What are Ramps?

Ramps (Allium tricoccum) also known as Wild Leeks, Wild Onions, and in some places Ramsons are very popular in the Wild Edibles. Another nickname given to it because of its garlic-sweet onion taste is “Little Stinkers”.

The Plant is best known as a wild onion and is Native throughout the United States. Ramps are low in calories and provides some fiber with a small amount of vitamin C, Iron, & Potassium.

When To Look For Ramps

Ramps are one of the first plants to spring up in the Spring and will appear right before the Morel Mushrooms and the Jack-In-The-Box (Pulpit). Depending on the weather this could be mid April to mid May.

What To Look For

In the Midwest we find the Ramps anywhere from the top of the ridges to the bottom of the valley, but are easily seen once you know what you’re looking for. When searching look for areas where the healthiest plant life is and start there. Ramps like more shade than sun and need moderate moisture. Look for their light green leaves with deep reddish purple stems leading down to the bulb. If you are not sure it’s the right plant tear off a piece of the leaf and take a sniff, you will smell the onion scent, if not then it’s not what your looking for. The leaves will range up to 2.5 inches wide and 10 inches long and the largest bulb I have found is the size of a large marble.

A Delicacy Sought After

Ramps have been sought after for many years and this Wild Edible is a delicacy for Chefs and your Local Bars & Restaurants. So they are not cheap if purchased in the store, with prices for fresh picked Ramps at $20/lb or more.

Ramps are a wild onion so both the greens and white bulb are good to eat, but is one better for your taste then the other? Do you want to preserve the plant for future pickings? Is there a way to harvest the plant and promote future growth?

Greens – If you prefer the Greens over the Bulbs then the best practice for picking is to cut off one of the two leaves and move on to the next plant. This will cause the least amount of stress on the plant and still preserve the plant for future pickings. This Ramp will also increase in size the following year.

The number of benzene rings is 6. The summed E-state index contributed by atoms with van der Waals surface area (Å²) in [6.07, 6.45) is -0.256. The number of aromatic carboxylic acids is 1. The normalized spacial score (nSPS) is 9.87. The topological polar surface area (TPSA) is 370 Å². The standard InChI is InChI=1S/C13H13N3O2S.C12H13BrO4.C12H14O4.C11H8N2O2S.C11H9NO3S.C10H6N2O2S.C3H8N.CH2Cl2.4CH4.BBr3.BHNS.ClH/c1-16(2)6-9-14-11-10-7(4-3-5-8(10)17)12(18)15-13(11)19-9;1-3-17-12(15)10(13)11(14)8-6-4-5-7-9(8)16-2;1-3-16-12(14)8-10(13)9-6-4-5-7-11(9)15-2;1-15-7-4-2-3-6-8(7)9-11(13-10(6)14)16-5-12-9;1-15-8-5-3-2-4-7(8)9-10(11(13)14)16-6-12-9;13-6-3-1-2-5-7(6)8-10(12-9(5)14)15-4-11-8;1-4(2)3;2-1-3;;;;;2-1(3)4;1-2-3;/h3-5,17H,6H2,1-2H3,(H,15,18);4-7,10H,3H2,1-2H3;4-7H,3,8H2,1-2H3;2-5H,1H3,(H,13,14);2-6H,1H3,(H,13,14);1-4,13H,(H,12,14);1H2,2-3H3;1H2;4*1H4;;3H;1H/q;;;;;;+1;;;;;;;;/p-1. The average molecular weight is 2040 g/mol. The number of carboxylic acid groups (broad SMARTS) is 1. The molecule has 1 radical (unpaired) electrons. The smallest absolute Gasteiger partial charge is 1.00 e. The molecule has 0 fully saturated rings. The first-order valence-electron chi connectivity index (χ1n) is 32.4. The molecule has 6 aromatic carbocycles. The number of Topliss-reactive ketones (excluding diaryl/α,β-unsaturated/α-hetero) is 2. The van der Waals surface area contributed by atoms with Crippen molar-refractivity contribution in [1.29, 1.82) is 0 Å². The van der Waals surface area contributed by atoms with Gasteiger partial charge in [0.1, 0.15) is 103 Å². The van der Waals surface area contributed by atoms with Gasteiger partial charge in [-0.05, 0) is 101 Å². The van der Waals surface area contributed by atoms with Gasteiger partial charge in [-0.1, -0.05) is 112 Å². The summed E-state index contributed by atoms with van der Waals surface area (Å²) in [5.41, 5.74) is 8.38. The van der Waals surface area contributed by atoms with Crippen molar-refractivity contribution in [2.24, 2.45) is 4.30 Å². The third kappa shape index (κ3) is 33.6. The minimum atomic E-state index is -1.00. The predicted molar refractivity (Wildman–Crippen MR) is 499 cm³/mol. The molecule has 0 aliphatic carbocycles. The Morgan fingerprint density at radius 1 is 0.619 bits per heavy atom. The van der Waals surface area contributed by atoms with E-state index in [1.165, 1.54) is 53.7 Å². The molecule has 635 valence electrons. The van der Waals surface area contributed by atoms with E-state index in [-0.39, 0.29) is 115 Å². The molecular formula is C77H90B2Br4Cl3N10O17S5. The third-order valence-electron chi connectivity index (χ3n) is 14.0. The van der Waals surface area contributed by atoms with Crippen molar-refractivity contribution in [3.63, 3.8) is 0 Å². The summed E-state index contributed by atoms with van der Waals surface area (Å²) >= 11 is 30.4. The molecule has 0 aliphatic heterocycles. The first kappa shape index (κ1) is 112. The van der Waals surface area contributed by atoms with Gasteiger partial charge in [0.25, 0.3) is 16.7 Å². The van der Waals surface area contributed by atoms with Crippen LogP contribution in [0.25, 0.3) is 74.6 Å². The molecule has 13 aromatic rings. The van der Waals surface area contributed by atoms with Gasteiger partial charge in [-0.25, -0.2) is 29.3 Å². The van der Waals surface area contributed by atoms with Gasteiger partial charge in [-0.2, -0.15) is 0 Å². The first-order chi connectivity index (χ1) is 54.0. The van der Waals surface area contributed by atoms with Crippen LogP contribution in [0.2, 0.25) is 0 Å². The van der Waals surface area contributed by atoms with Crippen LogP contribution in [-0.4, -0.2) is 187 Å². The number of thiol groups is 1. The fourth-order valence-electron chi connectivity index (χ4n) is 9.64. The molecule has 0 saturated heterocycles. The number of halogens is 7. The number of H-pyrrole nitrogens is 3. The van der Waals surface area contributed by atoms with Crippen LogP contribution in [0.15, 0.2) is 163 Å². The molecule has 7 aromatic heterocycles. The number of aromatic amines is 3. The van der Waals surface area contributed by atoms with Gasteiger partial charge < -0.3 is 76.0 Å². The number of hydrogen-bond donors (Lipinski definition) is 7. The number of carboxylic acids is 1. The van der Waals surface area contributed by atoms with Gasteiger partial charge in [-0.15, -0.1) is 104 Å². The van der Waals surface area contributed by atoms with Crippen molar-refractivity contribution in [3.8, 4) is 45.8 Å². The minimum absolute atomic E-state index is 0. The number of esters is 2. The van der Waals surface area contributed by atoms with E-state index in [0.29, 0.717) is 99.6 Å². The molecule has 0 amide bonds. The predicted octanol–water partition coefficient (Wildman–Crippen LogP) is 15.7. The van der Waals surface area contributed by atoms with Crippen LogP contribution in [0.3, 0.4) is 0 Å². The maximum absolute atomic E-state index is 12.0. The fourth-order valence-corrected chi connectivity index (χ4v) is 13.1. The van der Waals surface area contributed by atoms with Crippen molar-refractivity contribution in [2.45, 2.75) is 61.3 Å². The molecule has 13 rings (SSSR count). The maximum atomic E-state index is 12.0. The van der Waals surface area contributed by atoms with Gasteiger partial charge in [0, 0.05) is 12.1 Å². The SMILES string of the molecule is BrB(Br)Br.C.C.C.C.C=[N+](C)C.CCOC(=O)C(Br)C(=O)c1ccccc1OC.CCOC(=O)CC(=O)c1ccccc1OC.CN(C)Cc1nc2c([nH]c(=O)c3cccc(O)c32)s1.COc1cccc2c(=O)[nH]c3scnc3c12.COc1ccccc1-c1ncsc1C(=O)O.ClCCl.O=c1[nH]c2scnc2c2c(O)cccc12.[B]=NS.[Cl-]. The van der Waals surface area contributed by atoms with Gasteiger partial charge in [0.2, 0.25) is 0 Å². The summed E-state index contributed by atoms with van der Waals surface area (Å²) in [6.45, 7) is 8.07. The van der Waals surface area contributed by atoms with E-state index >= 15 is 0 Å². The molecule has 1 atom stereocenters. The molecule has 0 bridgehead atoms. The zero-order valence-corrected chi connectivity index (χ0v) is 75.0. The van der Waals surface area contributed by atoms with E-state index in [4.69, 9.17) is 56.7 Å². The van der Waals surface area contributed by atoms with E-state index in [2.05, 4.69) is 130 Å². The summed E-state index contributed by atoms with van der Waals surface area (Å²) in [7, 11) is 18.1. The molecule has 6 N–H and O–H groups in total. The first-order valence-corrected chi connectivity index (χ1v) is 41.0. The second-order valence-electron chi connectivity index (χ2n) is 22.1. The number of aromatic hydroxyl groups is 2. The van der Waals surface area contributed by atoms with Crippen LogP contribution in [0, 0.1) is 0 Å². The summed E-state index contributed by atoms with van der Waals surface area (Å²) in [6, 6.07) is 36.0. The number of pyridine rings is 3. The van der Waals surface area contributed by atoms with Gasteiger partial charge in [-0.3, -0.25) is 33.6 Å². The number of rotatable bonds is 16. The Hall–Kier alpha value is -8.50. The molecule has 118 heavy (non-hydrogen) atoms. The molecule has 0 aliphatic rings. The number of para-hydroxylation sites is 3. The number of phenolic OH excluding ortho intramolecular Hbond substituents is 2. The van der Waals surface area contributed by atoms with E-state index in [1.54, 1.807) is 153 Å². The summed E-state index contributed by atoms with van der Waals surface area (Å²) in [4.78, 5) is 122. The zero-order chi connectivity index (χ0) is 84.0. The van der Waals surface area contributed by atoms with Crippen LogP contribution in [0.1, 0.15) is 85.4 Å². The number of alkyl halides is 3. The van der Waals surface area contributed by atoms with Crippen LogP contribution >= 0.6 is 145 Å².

Bulbs – If you prefer the bulbs or want both the bulb and greens then I recommend the following; have a sharp knife and a small garden spade. Pull the dirt around the bulb away and cut the bulb off just above the roots, leaving the bottom part of the bulb with the roots. Now replace the dirt and move on to your next Ramp. This will allow the plant to survive for future picking, but it may take an extra year before it’s largest enough to harvest again.

Selling – If you’re looking to sell Ramps, then dig up the entire plant (roots and all) and sell it as is. However check with the party you are selling to first and see if one of the above picking methods will suffice, as this method removes the plant and does not promote future pickings.

So Good To Eat

Ramps are delicious and like anything best to eat fresh. Both the leaf and bulb can be eaten, which is better tasting is up to the taster. The bulbs can be removed from the Greens, washed and frozen for future eating, but again not as good as fresh. I like to use the same method I use for Morels; clean them, let them air dry (paper towels help), then place on a cookie sheet (not touching each other) and put them in the freezer for 30 mins. After 30 minutes take them out and place them into a vacuum seal bag and put back into the freezer until you’re ready to eat them.

How To Eat Ramps

Ramps are used or eaten just like you would with Onions, Garlic, and Chives. They can be eaten whole, but most will chop or grind them up to be used with other ingredients or in other dishes. I like to use them with my Morel Mushrooms since I pick them at the same time, or on steaks. I will also add them to my venison burger; a mixture of venison (50%), beef (50%), bacon (1lb per 10bs of mixed), and Ramps.